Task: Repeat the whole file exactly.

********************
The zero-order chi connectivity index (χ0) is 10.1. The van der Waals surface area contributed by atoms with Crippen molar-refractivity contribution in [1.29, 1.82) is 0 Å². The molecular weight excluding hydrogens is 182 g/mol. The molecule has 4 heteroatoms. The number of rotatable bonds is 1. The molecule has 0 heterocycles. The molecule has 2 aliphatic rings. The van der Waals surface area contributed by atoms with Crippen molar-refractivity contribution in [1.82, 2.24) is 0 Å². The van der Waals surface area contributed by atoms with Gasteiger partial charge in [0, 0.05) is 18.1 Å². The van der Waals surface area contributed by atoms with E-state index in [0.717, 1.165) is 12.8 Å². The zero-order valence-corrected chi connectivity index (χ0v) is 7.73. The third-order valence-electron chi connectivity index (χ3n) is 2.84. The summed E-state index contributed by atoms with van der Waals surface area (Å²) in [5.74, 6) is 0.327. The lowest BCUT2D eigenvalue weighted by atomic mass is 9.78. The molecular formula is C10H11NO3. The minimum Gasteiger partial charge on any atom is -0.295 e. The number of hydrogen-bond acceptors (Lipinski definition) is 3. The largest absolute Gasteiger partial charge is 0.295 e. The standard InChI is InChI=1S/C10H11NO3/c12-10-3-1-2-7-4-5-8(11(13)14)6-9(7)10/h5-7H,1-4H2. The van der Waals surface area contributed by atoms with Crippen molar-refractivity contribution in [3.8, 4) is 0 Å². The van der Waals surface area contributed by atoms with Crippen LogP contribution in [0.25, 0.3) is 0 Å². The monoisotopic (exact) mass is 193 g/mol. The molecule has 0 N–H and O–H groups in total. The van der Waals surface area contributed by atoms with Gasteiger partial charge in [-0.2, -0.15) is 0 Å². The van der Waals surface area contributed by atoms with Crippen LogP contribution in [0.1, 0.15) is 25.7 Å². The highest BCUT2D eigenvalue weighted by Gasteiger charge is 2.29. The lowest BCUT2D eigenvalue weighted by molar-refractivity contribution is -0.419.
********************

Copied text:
The zero-order chi connectivity index (χ0) is 10.1. The van der Waals surface area contributed by atoms with Crippen molar-refractivity contribution in [1.29, 1.82) is 0 Å². The molecular weight excluding hydrogens is 182 g/mol. The molecule has 4 heteroatoms. The number of rotatable bonds is 1. The molecule has 0 heterocycles. The molecule has 2 aliphatic rings. The van der Waals surface area contributed by atoms with Crippen molar-refractivity contribution in [1.82, 2.24) is 0 Å². The van der Waals surface area contributed by atoms with Gasteiger partial charge in [0, 0.05) is 18.1 Å². The van der Waals surface area contributed by atoms with E-state index in [0.717, 1.165) is 12.8 Å². The zero-order valence-corrected chi connectivity index (χ0v) is 7.73. The third-order valence-electron chi connectivity index (χ3n) is 2.84. The summed E-state index contributed by atoms with van der Waals surface area (Å²) in [5.74, 6) is 0.327. The lowest BCUT2D eigenvalue weighted by atomic mass is 9.78. The molecular formula is C10H11NO3. The minimum Gasteiger partial charge on any atom is -0.295 e. The number of hydrogen-bond acceptors (Lipinski definition) is 3. The largest absolute Gasteiger partial charge is 0.295 e. The standard InChI is InChI=1S/C10H11NO3/c12-10-3-1-2-7-4-5-8(11(13)14)6-9(7)10/h5-7H,1-4H2. The van der Waals surface area contributed by atoms with Crippen molar-refractivity contribution in [3.8, 4) is 0 Å². The van der Waals surface area contributed by atoms with Crippen LogP contribution in [0.25, 0.3) is 0 Å². The monoisotopic (exact) mass is 193 g/mol. The molecule has 0 N–H and O–H groups in total. The van der Waals surface area contributed by atoms with Gasteiger partial charge in [-0.2, -0.15) is 0 Å². The van der Waals surface area contributed by atoms with Crippen LogP contribution in [0.1, 0.15) is 25.7 Å². The highest BCUT2D eigenvalue weighted by Gasteiger charge is 2.29. The lowest BCUT2D eigenvalue weighted by molar-refractivity contribution is -0.419.